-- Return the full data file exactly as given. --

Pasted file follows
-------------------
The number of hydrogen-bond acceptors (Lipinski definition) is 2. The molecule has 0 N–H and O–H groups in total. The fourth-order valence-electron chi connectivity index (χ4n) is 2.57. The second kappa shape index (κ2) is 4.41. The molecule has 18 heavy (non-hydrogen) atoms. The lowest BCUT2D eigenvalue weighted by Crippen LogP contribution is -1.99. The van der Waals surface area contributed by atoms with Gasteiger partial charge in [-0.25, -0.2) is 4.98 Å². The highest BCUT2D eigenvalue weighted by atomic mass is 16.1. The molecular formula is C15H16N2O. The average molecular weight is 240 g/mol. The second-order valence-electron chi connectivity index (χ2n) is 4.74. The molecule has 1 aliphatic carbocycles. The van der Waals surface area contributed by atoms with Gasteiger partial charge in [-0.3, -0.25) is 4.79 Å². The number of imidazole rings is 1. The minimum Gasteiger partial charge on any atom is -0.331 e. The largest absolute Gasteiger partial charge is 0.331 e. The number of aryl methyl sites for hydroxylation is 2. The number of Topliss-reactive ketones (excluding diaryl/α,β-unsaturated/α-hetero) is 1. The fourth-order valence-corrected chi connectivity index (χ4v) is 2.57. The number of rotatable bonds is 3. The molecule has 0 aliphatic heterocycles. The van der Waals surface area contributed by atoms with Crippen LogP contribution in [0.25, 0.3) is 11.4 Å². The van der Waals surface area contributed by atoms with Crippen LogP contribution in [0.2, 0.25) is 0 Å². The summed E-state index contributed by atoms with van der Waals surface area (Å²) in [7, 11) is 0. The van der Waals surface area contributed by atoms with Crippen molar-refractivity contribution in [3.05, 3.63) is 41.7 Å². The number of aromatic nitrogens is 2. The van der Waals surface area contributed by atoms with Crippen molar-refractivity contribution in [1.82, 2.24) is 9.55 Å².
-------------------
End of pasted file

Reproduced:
The number of hydrogen-bond acceptors (Lipinski definition) is 2. The molecule has 0 N–H and O–H groups in total. The fourth-order valence-electron chi connectivity index (χ4n) is 2.57. The second kappa shape index (κ2) is 4.41. The molecule has 18 heavy (non-hydrogen) atoms. The lowest BCUT2D eigenvalue weighted by Crippen LogP contribution is -1.99. The van der Waals surface area contributed by atoms with Gasteiger partial charge in [-0.25, -0.2) is 4.98 Å². The highest BCUT2D eigenvalue weighted by atomic mass is 16.1. The molecular formula is C15H16N2O. The average molecular weight is 240 g/mol. The second-order valence-electron chi connectivity index (χ2n) is 4.74. The molecule has 1 aliphatic carbocycles. The van der Waals surface area contributed by atoms with Gasteiger partial charge in [-0.3, -0.25) is 4.79 Å². The number of imidazole rings is 1. The minimum Gasteiger partial charge on any atom is -0.331 e. The largest absolute Gasteiger partial charge is 0.331 e. The number of aryl methyl sites for hydroxylation is 2. The number of Topliss-reactive ketones (excluding diaryl/α,β-unsaturated/α-hetero) is 1. The fourth-order valence-corrected chi connectivity index (χ4v) is 2.57. The number of rotatable bonds is 3. The molecule has 0 aliphatic heterocycles. The van der Waals surface area contributed by atoms with Crippen LogP contribution in [0.25, 0.3) is 11.4 Å². The van der Waals surface area contributed by atoms with Crippen LogP contribution in [0.2, 0.25) is 0 Å². The summed E-state index contributed by atoms with van der Waals surface area (Å²) in [7, 11) is 0. The van der Waals surface area contributed by atoms with Crippen molar-refractivity contribution in [3.05, 3.63) is 41.7 Å². The number of aromatic nitrogens is 2. The van der Waals surface area contributed by atoms with Crippen molar-refractivity contribution in [1.82, 2.24) is 9.55 Å².